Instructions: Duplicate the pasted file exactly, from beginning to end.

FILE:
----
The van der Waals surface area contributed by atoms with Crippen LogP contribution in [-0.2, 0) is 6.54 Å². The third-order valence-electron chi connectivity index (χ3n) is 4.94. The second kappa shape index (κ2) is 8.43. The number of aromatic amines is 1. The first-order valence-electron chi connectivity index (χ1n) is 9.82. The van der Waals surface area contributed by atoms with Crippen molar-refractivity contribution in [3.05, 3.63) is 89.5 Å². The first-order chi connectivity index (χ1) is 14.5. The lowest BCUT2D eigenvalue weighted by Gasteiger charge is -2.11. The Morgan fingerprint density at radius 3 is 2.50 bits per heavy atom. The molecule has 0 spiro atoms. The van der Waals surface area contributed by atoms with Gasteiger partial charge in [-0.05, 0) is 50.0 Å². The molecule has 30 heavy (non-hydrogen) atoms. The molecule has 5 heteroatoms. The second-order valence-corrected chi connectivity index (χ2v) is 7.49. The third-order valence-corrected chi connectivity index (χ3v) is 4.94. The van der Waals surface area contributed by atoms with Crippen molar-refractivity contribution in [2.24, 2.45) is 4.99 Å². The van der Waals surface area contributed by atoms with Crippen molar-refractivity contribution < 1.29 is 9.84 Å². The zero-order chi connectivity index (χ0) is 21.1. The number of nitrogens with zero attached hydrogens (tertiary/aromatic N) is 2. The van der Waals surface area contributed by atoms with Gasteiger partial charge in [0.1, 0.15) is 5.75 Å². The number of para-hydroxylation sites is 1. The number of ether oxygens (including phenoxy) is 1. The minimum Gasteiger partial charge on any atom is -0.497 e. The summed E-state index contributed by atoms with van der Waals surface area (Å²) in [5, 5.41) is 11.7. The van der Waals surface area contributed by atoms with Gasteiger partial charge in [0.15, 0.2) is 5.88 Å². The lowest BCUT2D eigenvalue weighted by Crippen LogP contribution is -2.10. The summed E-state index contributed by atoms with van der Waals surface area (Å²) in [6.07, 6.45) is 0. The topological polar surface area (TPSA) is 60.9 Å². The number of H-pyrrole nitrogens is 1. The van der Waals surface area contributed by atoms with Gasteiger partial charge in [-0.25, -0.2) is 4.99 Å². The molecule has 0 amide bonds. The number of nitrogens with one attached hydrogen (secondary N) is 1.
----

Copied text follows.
The van der Waals surface area contributed by atoms with Crippen LogP contribution in [-0.2, 0) is 6.54 Å². The third-order valence-electron chi connectivity index (χ3n) is 4.94. The second kappa shape index (κ2) is 8.43. The number of aromatic amines is 1. The first-order valence-electron chi connectivity index (χ1n) is 9.82. The van der Waals surface area contributed by atoms with Crippen molar-refractivity contribution in [3.05, 3.63) is 89.5 Å². The first-order chi connectivity index (χ1) is 14.5. The lowest BCUT2D eigenvalue weighted by Gasteiger charge is -2.11. The Morgan fingerprint density at radius 3 is 2.50 bits per heavy atom. The molecule has 0 spiro atoms. The van der Waals surface area contributed by atoms with Gasteiger partial charge in [-0.05, 0) is 50.0 Å². The molecule has 30 heavy (non-hydrogen) atoms. The molecule has 5 heteroatoms. The second-order valence-corrected chi connectivity index (χ2v) is 7.49. The third-order valence-corrected chi connectivity index (χ3v) is 4.94. The van der Waals surface area contributed by atoms with Crippen molar-refractivity contribution in [2.24, 2.45) is 4.99 Å². The van der Waals surface area contributed by atoms with Crippen molar-refractivity contribution < 1.29 is 9.84 Å². The zero-order chi connectivity index (χ0) is 21.1. The number of nitrogens with zero attached hydrogens (tertiary/aromatic N) is 2. The van der Waals surface area contributed by atoms with Gasteiger partial charge in [0.1, 0.15) is 5.75 Å². The number of para-hydroxylation sites is 1. The number of ether oxygens (including phenoxy) is 1. The minimum Gasteiger partial charge on any atom is -0.497 e. The summed E-state index contributed by atoms with van der Waals surface area (Å²) in [5, 5.41) is 11.7. The van der Waals surface area contributed by atoms with Gasteiger partial charge in [0.15, 0.2) is 5.88 Å². The lowest BCUT2D eigenvalue weighted by Crippen LogP contribution is -2.10. The summed E-state index contributed by atoms with van der Waals surface area (Å²) in [6.07, 6.45) is 0. The topological polar surface area (TPSA) is 60.9 Å². The number of H-pyrrole nitrogens is 1. The van der Waals surface area contributed by atoms with Gasteiger partial charge in [-0.25, -0.2) is 4.99 Å². The molecule has 0 amide bonds. The number of nitrogens with one attached hydrogen (secondary N) is 1.